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Pete Finnigan's Oracle Security Weblog

This is the weblog for Pete Finnigan. Pete works in the area of Oracle security and he specialises in auditing Oracle databases for security issues. This weblog is aimed squarely at those interested in the security of their Oracle databases.

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Alex Kornbrust has presented at Blackhat Amsterdam on Oracle Rootkits

Alex Kornbrust of Red Database Security Gmbh has made a presentation at Blackhat 2005 Amsterdam last Friday, April 1st. Alex talked about database rootkits, and Oracle rootkits in particular. The presentation is available in English and also in German.

This is a great presentation and is probably the first place that Oracle rootkits have been talked about publicly. Alex first talks about what a rootkit is, giving a wikipedia definition and then relates the OS equivalent components to the database. He then talks about how Oracle resolves the paths to views and code and discusses how a rootkit may be created for Oracle. He then looks at specific examples to hide a database user created by a hacker and also to hide processes and jobs. He then talks about how PL/SQL packages may also be modified. Finally Alex talks about a new product released by his compant called "repscan". Repscan is a repository integrity scanner for Oracle and can be used to check if any components of an installed Oracle database have been modified. You can download a limited trial version of repscan that will scan up to three databases.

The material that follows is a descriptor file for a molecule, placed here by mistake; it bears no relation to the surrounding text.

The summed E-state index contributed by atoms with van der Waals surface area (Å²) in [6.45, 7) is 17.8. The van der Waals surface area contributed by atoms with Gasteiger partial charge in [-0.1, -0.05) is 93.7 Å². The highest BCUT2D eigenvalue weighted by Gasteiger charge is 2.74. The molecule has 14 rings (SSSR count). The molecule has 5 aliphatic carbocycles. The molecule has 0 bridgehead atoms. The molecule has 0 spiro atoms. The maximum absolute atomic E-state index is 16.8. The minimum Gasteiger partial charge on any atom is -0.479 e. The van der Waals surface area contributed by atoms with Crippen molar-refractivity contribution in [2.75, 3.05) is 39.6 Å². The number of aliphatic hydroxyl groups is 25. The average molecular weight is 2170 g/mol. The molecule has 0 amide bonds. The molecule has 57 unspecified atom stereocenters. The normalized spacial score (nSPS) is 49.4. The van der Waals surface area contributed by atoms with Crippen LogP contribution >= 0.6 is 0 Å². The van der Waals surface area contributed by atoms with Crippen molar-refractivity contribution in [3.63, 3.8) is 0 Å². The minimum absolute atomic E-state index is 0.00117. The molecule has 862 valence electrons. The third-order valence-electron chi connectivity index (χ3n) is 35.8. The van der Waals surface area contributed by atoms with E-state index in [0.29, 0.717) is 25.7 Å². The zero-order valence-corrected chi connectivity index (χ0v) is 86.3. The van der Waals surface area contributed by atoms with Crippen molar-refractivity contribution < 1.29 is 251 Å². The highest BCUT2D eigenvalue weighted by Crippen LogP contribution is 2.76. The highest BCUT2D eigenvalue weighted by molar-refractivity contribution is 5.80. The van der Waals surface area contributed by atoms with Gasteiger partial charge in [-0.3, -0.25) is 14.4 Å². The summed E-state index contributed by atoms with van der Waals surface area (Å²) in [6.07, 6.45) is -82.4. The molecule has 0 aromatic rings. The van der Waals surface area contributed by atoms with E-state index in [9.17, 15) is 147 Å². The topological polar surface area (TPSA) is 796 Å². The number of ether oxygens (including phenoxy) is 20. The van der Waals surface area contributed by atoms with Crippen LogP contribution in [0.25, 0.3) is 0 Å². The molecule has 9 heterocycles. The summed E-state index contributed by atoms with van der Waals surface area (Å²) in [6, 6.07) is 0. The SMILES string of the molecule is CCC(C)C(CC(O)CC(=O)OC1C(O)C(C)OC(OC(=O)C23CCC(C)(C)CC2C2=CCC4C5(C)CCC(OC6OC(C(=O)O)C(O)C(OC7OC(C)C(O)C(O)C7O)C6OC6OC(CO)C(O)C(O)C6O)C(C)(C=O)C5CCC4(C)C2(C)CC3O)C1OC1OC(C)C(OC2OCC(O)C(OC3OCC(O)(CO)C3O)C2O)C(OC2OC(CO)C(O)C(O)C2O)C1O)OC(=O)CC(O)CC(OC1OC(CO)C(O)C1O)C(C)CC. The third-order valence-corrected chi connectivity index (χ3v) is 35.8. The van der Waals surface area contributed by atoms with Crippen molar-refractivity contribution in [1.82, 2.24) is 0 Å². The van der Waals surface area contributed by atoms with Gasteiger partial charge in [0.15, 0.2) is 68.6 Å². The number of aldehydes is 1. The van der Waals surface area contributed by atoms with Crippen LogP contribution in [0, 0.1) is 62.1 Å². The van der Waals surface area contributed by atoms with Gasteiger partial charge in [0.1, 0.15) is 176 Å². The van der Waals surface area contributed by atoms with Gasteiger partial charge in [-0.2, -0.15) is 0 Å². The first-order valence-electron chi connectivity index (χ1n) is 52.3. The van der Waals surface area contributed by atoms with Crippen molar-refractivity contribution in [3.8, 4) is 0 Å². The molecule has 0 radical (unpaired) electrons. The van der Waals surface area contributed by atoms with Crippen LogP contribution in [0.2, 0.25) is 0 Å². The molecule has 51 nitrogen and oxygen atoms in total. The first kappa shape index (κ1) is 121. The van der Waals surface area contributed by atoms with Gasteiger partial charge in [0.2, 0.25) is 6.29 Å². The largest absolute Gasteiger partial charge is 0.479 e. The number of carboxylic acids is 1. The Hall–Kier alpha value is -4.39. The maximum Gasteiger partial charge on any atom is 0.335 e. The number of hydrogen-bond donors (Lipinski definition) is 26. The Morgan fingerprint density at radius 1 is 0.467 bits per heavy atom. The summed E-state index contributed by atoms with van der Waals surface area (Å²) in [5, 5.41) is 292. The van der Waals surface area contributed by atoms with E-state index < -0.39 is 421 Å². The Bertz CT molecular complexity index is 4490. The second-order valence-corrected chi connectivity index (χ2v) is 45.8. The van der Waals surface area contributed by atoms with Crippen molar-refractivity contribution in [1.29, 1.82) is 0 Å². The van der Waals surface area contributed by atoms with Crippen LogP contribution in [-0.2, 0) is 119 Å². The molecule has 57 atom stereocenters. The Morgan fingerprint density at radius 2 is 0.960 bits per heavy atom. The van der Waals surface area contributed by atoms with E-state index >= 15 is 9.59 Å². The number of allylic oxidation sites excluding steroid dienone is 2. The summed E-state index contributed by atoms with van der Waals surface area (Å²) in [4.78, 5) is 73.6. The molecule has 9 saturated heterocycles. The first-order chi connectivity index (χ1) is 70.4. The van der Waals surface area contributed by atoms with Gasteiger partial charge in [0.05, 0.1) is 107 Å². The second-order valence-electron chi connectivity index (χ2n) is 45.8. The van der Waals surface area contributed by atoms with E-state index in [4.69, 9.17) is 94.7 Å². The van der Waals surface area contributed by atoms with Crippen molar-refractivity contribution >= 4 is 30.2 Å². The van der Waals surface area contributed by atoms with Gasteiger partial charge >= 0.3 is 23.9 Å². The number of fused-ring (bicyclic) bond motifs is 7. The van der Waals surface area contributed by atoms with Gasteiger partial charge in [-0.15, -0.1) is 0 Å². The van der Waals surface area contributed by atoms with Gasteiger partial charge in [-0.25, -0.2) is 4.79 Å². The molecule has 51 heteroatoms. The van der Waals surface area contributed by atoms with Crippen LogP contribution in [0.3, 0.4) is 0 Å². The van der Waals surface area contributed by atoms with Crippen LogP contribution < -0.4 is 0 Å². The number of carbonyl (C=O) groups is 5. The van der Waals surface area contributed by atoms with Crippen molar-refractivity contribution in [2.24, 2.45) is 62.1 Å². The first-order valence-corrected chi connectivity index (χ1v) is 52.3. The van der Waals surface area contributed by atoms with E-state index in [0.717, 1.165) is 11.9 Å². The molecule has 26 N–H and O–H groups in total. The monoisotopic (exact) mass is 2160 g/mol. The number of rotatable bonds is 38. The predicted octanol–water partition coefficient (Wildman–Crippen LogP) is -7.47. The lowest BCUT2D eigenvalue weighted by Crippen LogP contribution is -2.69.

Rootkits for Oracle are an interesting concept and will become more prevalent as database hackers become more sophisticated. A true rootkit for an Oracle database would need to be quite huge because there are a lot of views and packages that can expose a hacker user and processes. Creating a true rootkit would be a large task, also there are inherent problems with any DBA who accesses base tables such as SYS.USER$ as they would not be hidden via a rootkit created with hacked views. It may be possible to also hide users in dictionary base tables but this would be far more involved to achieve. A true rootkit for Oracle would also include other parts such as log cleaners and backdoors. Alex talks about some good ideas on how a root kit may be installed by exploiting the glogin.sql script. This is a script executed when a user connects to the database via SQL*Plus. If th file can be modified by a hacker then he can wait for a DBA to execute it for him thereby installing the rootkit (or indeed accomplishing any other hack such as granting DBA to any other user!!).

I have also talked about Oracle rootkits in detail in the new SANS Oracle security track that will be debuted in San Diego from April 7th to April 12th. The link gives details of the Securing Oracle track, a course overview, the authors statement (me) and also details of requirements and details for each day are included in the links on the right of the page. I will talk more about the course in a later blog entry.